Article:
The concept of the poser became prevalent sometime in early middle school. Those who skateboarded scoffed at those who didn’t but who proudly wore Vans anyway. Some kids listened to rap, but the posers only listened to Kris Kross and got an earful about it. The cross of the poser was only fixed upon any one person, though, because it was intrinsically obvious that person was, in fact, faking.
In the ultimate middle school tradition, Phantom Planet’s eponymous third full-length sees the band as nothing but a bunch of posers. The California-bred pop stars are now dressing (musically, not literally) like a New York garage band. Phantom Planet is the band’s desperate attempt to reach out to a more testosterone-filled fan base. They must’ve realized that their concert-going audience consisted of high school girls twiddling their thumbs, waiting patiently for the band to play the theme from The O.C..
If Phantom Planet proves anything, it’s that this band no longer has any reason to exist. Let’s take a moment to remember what made Phantom Planet a decent band prior to this album: First was Jason Schwartzman’s fantastic drumming, highlighted by his use of beautifully misplaced swing fills. Second, nods to getting happy Elvis Costello-style coupled nicely with a sound that recalled Weezer’s blue album. And, most importantly, they put out “California,” one of the best songs ever to come out of the mid-nineties, in 2002.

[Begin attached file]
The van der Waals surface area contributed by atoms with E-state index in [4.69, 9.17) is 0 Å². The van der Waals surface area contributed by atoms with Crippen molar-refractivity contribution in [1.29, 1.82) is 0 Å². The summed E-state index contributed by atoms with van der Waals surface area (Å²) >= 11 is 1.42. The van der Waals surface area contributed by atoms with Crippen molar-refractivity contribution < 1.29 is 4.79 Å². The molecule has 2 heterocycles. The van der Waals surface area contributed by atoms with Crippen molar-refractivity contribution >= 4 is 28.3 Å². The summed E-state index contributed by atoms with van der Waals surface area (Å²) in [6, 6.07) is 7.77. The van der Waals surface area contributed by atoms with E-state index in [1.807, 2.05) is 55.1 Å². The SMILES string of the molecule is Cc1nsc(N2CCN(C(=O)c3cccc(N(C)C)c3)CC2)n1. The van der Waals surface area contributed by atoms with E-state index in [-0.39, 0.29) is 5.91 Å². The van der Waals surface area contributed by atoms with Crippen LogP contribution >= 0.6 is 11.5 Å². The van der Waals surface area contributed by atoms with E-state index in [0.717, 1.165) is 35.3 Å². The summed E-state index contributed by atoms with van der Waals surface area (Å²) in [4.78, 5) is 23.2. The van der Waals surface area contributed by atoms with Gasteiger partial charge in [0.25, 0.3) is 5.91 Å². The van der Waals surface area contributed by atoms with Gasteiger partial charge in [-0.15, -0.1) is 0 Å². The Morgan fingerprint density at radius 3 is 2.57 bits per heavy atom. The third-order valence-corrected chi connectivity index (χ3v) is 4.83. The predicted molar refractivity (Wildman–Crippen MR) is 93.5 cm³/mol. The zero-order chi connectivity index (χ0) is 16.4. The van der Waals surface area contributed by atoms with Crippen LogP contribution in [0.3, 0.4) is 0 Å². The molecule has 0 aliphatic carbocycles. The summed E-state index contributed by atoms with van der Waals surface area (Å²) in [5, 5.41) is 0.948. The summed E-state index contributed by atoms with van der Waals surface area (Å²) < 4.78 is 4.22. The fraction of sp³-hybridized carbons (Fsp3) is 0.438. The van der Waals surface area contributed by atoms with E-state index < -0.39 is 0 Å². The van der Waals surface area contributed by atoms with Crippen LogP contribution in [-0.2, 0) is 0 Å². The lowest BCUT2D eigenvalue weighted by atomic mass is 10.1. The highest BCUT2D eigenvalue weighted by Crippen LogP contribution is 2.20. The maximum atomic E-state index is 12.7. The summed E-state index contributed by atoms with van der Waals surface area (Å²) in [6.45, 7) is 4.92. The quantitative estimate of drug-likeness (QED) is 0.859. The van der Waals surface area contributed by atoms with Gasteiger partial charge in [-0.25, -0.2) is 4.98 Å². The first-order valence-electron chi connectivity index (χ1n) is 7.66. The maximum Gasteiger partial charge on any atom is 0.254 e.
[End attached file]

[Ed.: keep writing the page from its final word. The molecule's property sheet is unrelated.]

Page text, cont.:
But the new album signifies a new era for Phantom Planet. Schwartzman, though he does appear on this album, has quit the band and taken the band’s youthful optimism with him. Most of the Costello influence has been abandoned in favor of attempts to sound more like the Pixies, which usually culminate in rather uninteresting one-measure riffs. Even the sound that leaned toward “In the Garage” has been swapped for a style that actually resembles a band in a garage.
Entering into the garage-rock-revivalist realm is a step backward for a formerly good pop-rock band, but Phantom Planet improves on the genre. “By the Bed” bears an uncanny Strokes resemblance, but it entertains a more complex structure and more depth than anything on either Strokes album. The band’s gift for pop melodies adds a new layer to the semi-grungy sound, and the initially confusing presence of producer Dave Fridmann, who’s worked with the more intricate Flaming Lips and Mogwai, keeps the songs well polished.
Unfortunately, Phantom Planet no longer bears the saving grace of its previous albums, which was that the songs were so upbeat that it was difficult not to like them. Now these friendly Californians want to act angry, but they failed to convince me they were anything more than “posers.”